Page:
Newspaper article The Record (Bergen County, NJ)

Dey Visitors Center Running a Year Late

Newspaper article The Record (Bergen County, NJ)

Dey Visitors Center Running a Year Late

Article excerpt

Passaic County spent one year and $1.4 million on the painstaking restoration of the historic Dey Mansion in Wayne, where every replacement roof shingle, window pane and floor board had to match the Colonial era design.

Yet it's the relatively simple, prefabricated construction of the new Dey Mansion Visitors Center that has cost more time and more headaches. The visitors center is an empty lot and a year behind schedule, an eyesore beside the newly refurbished mansion where Gen. George Washington directed the Continental Army in the summer and fall of 1780.

First, a dispute with the contractor, Riefolo Construction of Cedar Grove, over permits stopped construction before the building foundation was even laid.

Then, with the bucket-loader sitting idle through the spring and summer months, Passaic County decided to redesign the project to make more space for its new office of Cultural and Historic Affairs. The Dey Mansion reopened in February, but nothing is happening on the lot where the visitors center would be.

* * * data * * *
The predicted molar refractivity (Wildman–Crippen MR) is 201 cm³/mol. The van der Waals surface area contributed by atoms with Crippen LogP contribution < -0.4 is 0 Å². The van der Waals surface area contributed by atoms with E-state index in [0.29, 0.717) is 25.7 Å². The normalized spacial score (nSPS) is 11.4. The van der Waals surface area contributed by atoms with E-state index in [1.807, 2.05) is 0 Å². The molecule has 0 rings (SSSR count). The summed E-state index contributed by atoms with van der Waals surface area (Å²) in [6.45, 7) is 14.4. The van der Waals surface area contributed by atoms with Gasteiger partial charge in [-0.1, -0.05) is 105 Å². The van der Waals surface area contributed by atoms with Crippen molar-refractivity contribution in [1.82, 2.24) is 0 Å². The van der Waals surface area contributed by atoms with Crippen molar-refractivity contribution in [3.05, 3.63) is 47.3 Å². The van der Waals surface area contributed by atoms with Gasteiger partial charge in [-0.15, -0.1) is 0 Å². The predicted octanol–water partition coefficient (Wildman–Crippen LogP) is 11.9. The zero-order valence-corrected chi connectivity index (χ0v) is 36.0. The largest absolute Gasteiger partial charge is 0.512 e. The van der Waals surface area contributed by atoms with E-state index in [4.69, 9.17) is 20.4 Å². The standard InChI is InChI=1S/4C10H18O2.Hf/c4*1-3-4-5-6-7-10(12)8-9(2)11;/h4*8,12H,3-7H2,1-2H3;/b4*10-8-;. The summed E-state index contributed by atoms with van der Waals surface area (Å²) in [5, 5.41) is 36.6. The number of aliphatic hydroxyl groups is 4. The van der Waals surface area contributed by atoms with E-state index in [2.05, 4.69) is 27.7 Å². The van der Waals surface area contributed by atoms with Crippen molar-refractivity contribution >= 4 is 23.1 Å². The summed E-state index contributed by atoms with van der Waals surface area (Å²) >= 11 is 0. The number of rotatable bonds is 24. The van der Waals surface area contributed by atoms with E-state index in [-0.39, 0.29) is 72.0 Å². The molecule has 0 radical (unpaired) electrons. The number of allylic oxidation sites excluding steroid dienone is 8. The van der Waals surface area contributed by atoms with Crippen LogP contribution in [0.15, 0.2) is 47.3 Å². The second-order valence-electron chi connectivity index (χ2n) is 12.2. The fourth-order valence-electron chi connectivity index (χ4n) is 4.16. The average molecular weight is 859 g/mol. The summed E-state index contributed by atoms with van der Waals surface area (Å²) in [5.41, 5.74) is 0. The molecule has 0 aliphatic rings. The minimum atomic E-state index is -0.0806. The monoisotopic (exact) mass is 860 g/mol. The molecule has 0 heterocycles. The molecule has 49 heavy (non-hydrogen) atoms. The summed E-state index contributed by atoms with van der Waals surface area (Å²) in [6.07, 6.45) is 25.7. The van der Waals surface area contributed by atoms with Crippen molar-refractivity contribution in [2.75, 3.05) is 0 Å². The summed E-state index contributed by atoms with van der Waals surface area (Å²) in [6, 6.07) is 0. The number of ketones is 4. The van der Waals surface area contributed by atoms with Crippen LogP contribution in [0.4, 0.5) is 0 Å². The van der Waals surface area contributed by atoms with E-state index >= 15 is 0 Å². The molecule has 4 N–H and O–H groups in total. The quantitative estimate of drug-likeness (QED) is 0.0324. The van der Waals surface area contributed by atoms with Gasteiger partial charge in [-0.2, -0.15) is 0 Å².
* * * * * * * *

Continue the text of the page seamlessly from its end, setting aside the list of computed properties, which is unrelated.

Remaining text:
"It's profoundly upsetting, this chain of events that has led us to this point," said Ed Smyk, the Passaic County historian. "We had anticipated the opening of the visitors center would coincide with the dedication of the Dey Mansion last February. I just hope we can get this resolved and move forward."

Passaic County took a step forward earlier this week, when the freeholders approved an $11,850 payment to its architect, John Milner Associates, for additional work deemed "outside of the scope" of the original plan. County officials expect construction to restart shortly.

Passaic County spokesman Keith Furlong said the new layout would create more space and convey "modernity, activity and excitement." It also would make the restrooms less accessible to golfers playing at the Preakness Valley course out back.

"The second-floor layout was designed also as an open layout for the storage of files and artifacts from the collection not on display from the permanent collection," Furlong said. …

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